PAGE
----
PC Security: Home Network Security
Network security in the home is really not as difficult
as you may think it is. There are words such as hubs, switches, firewalls,
routers, and such that may confuse you, but what you must realize is that
these words have simple meanings that even the average computer user can
understand. Simply put, if you are smart enough to turn your computer on
and surf the Internet, you are smart enough to secure your home network -
you don't have to be a security expert or even a programmer.
Fortunately for us average users, companies who specialize in computer security
have made it very easy for us to secure our home networks with their products.
We can easily install devices and software ourselves, with simple instructions.
Furthermore, we can easily share files and printers throughout a home without
having wires running all over the place.
Getting the network system set up may be a little difficult, but it can be
done. Once the computers on the network are set up, security is simple, and
starts with understanding some basic terminology.
Start by reading the manual that comes with the device or software. Don't
assume that you will figure it out as you go along, as this is where you
will inevitably run into problems. Read the manual, and look up any word
or acronym that you do not understand.
Next, go into the administrative section of your system. Change the
administrators password and also rename that account to something else -
something that nobody would suspect is an administrator account. Remember
that in war soldiers are often instructed not to address their officers in
a specific way in the event that snippers are nearby.
You should note that Port 80 is the standard port used for browsing on most
systems. This port should be opened, but should only allow your IP addresses
to go out. This way, if a hacker gains access to your system, they will not
be able to access the Internet through your system, because their IP number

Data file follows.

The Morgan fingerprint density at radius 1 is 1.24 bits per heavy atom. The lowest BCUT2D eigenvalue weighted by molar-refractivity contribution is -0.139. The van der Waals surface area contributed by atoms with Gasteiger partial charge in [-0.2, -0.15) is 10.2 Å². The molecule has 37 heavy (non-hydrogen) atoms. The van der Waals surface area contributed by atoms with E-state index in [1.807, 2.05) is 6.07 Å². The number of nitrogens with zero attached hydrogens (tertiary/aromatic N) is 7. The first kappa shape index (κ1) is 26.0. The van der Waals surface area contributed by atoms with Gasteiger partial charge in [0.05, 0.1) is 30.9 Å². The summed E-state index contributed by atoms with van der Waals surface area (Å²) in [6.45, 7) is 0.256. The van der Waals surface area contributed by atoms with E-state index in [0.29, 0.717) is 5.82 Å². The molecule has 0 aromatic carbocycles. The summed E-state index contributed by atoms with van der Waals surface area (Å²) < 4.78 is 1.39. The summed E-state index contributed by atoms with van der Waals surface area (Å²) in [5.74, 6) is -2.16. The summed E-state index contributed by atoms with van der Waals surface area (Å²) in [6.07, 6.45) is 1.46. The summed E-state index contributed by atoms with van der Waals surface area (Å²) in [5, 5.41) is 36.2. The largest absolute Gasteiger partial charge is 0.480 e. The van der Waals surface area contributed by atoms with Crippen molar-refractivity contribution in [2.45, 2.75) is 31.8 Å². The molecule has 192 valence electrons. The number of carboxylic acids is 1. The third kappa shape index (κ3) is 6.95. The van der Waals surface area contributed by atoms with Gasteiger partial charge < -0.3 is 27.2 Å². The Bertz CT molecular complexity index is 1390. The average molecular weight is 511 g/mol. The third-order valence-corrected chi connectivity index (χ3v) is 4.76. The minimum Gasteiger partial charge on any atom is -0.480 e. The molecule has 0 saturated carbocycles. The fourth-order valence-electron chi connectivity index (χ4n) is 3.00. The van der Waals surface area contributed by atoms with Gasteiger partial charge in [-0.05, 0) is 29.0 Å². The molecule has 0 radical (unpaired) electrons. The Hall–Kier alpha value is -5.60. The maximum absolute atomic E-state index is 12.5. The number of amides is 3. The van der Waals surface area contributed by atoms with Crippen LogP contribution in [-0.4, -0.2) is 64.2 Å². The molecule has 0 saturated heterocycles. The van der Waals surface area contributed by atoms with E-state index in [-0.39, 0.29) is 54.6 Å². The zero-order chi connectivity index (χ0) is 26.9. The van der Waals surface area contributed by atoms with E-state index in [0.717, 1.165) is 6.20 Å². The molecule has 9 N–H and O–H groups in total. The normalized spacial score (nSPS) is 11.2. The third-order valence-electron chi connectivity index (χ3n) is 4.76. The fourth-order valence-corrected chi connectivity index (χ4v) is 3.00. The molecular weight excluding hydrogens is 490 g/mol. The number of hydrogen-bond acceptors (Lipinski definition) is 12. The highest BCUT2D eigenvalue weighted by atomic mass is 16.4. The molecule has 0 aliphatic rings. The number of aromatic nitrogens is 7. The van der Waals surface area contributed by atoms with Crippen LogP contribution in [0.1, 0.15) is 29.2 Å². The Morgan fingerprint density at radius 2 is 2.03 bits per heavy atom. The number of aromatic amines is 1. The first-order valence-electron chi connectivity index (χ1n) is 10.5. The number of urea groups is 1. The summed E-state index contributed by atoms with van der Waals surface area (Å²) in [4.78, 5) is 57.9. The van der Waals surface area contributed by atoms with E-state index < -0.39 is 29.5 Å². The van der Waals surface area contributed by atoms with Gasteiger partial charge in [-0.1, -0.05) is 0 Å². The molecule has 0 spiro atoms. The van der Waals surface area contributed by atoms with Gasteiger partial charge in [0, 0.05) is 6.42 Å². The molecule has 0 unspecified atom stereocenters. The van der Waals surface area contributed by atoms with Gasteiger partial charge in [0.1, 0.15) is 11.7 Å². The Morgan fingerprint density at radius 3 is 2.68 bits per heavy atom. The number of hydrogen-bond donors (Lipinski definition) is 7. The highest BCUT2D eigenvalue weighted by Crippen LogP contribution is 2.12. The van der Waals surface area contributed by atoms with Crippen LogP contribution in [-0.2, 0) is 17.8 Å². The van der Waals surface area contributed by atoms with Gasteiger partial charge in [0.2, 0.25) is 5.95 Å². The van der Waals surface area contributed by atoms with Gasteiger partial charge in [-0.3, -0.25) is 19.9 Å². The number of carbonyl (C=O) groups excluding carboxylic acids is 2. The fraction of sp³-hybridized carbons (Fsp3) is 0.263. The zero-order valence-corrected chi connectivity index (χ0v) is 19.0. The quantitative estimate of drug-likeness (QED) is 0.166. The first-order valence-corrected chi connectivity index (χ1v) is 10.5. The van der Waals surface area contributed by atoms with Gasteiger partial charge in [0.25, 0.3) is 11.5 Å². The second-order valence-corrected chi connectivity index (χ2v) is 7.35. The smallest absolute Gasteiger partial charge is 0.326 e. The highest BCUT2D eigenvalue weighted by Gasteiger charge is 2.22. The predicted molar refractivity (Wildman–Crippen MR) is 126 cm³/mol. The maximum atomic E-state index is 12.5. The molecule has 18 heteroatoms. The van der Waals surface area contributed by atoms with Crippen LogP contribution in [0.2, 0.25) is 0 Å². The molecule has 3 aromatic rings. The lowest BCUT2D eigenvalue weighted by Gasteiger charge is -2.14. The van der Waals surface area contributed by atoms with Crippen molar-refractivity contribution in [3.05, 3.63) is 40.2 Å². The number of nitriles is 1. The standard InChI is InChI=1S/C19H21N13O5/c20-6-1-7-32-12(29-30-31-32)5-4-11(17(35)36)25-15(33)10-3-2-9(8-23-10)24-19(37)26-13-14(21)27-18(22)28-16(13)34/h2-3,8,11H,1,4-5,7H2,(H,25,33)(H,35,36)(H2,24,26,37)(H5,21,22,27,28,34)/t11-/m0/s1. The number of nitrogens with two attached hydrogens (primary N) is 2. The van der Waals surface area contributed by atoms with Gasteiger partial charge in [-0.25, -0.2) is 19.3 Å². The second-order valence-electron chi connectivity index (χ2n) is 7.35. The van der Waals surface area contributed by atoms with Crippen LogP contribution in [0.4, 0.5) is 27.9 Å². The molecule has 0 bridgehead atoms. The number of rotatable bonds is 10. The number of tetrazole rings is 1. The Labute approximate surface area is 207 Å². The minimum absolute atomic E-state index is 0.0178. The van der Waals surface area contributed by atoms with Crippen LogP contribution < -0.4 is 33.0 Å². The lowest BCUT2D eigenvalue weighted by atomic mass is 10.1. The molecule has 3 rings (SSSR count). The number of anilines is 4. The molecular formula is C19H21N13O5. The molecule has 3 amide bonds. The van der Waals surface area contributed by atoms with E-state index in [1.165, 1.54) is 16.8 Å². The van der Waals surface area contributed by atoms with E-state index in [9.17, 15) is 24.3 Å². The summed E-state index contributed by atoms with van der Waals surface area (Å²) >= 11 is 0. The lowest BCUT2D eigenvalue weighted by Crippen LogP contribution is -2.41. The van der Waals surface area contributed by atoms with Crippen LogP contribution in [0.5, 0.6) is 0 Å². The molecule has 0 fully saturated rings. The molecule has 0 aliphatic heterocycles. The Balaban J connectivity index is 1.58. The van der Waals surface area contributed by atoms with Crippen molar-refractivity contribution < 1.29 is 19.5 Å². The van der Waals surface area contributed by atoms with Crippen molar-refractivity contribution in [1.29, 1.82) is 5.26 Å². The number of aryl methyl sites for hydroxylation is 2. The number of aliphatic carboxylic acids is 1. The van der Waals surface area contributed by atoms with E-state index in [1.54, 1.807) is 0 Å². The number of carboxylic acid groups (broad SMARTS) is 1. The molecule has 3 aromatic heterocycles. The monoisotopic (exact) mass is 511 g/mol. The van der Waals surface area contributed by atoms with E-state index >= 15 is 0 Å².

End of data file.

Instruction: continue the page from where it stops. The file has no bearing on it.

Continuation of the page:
will not be the same as yours. If possible, do not obtain your IP number
automatically. Check with your ISP concerning this, and get a static IP number
that does not change.
This is especially important if you have a wireless home network, as people
who are close to you (such as neighbors or someone sitting outside of your
house in their car) can use your wireless network. Port 80 should be open
for all incoming data, so that you can freely surf the Internet.
If possible, use browser based email. If you need a more powerful email client
however, use a localized email client, such as Microsoft Outlook. Email clients
use Port 25 for outgoing mail, and Port 110 for incoming mail.
Try to avoid any other programs that require open ports as much as possible,
such as FTP clients. Ideally, you want as many ports closed as possible at
all times. Ports can be opened and closed through your firewall settings,
but your router may need to also be configured (with the same configurations
as your firewall).
It takes more to secure a wireless network than it does to secure a wired
network. Remember that anyone within a reasonable distance could access your
network. Don't assume that just because you live in what is deemed as a 'safe'
neighborhood that this won't happen. You have no idea what the teenager next
door is doing, and you can't be sure that a hacker isn't sitting in his car
down the road, happily accessing your network to do his evil deeds.
A few hours of reading the manuals, and learning the terminology will take
you a long way in creating a secured home network. Think of this time spent
as protecting your system, your sensitive information, your children, and
PC Security: Index
Stopping Spam Part 1
Stopping Spam Part 2
PC Security: Spam
Email Security and Spam
Protecting Computers From Viruses
Trojan Horse Viruses
Removing a Virus
Cell Phone Viruses
Firewalls Part 1
Firewalls Part 2
Security: Parental Control Software
Malware - Spyware and Adware
Pop Up Windows
Security: Safe Public Computer Use
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